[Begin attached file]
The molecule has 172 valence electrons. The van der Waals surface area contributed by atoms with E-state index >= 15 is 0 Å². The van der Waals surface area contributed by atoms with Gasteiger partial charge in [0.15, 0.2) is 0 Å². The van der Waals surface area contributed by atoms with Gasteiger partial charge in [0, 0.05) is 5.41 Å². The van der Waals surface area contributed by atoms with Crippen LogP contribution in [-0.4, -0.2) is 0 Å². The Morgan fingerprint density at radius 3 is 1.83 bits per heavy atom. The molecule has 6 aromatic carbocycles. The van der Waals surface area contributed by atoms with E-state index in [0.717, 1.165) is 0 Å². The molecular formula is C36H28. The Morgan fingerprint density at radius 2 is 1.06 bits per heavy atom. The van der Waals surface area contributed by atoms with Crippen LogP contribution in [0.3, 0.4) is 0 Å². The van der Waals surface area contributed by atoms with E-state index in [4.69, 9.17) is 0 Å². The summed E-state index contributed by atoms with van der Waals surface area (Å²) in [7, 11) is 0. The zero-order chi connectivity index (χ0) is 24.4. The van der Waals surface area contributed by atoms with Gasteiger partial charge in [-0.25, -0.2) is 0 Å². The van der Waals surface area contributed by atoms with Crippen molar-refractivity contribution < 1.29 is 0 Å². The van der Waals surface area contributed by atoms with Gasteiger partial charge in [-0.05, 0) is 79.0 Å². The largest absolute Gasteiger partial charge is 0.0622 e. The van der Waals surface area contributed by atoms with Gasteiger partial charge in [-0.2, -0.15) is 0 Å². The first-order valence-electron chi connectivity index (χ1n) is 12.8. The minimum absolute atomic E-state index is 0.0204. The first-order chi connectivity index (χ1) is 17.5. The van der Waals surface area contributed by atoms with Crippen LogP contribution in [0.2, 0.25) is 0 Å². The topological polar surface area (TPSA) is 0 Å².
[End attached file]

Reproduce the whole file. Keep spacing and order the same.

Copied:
The molecule has 172 valence electrons. The van der Waals surface area contributed by atoms with E-state index >= 15 is 0 Å². The van der Waals surface area contributed by atoms with Gasteiger partial charge in [0.15, 0.2) is 0 Å². The van der Waals surface area contributed by atoms with Gasteiger partial charge in [0, 0.05) is 5.41 Å². The van der Waals surface area contributed by atoms with Crippen LogP contribution in [-0.4, -0.2) is 0 Å². The Morgan fingerprint density at radius 3 is 1.83 bits per heavy atom. The molecule has 6 aromatic carbocycles. The van der Waals surface area contributed by atoms with E-state index in [0.717, 1.165) is 0 Å². The molecular formula is C36H28. The Morgan fingerprint density at radius 2 is 1.06 bits per heavy atom. The van der Waals surface area contributed by atoms with Crippen LogP contribution in [0.3, 0.4) is 0 Å². The van der Waals surface area contributed by atoms with E-state index in [4.69, 9.17) is 0 Å². The summed E-state index contributed by atoms with van der Waals surface area (Å²) in [7, 11) is 0. The zero-order chi connectivity index (χ0) is 24.4. The van der Waals surface area contributed by atoms with Gasteiger partial charge in [-0.25, -0.2) is 0 Å². The van der Waals surface area contributed by atoms with Crippen molar-refractivity contribution < 1.29 is 0 Å². The van der Waals surface area contributed by atoms with Gasteiger partial charge in [-0.05, 0) is 79.0 Å². The largest absolute Gasteiger partial charge is 0.0622 e. The van der Waals surface area contributed by atoms with Gasteiger partial charge in [-0.2, -0.15) is 0 Å². The first-order valence-electron chi connectivity index (χ1n) is 12.8. The minimum absolute atomic E-state index is 0.0204. The first-order chi connectivity index (χ1) is 17.5. The van der Waals surface area contributed by atoms with Crippen LogP contribution in [0.2, 0.25) is 0 Å². The topological polar surface area (TPSA) is 0 Å².